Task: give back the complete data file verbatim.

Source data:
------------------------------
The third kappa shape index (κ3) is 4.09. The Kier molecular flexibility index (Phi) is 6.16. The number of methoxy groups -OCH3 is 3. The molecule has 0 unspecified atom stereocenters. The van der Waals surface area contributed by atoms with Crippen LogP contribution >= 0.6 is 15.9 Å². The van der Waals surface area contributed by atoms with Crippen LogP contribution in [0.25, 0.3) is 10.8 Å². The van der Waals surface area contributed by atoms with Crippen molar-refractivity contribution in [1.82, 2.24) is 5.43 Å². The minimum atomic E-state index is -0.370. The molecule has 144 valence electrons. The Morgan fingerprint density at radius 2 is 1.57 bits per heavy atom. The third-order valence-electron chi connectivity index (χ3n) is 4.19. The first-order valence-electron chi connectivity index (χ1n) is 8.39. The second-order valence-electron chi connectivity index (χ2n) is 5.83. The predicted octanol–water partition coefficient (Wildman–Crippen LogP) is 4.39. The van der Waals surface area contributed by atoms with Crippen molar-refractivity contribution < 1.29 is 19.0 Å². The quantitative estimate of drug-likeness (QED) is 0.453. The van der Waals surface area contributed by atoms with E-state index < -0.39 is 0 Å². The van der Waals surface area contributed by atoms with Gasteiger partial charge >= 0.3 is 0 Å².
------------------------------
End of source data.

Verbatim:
The third kappa shape index (κ3) is 4.09. The Kier molecular flexibility index (Phi) is 6.16. The number of methoxy groups -OCH3 is 3. The molecule has 0 unspecified atom stereocenters. The van der Waals surface area contributed by atoms with Crippen LogP contribution >= 0.6 is 15.9 Å². The van der Waals surface area contributed by atoms with Crippen LogP contribution in [0.25, 0.3) is 10.8 Å². The van der Waals surface area contributed by atoms with Crippen molar-refractivity contribution in [1.82, 2.24) is 5.43 Å². The minimum atomic E-state index is -0.370. The molecule has 144 valence electrons. The Morgan fingerprint density at radius 2 is 1.57 bits per heavy atom. The third-order valence-electron chi connectivity index (χ3n) is 4.19. The first-order valence-electron chi connectivity index (χ1n) is 8.39. The second-order valence-electron chi connectivity index (χ2n) is 5.83. The predicted octanol–water partition coefficient (Wildman–Crippen LogP) is 4.39. The van der Waals surface area contributed by atoms with Crippen molar-refractivity contribution < 1.29 is 19.0 Å². The quantitative estimate of drug-likeness (QED) is 0.453. The van der Waals surface area contributed by atoms with E-state index < -0.39 is 0 Å². The van der Waals surface area contributed by atoms with Gasteiger partial charge >= 0.3 is 0 Å².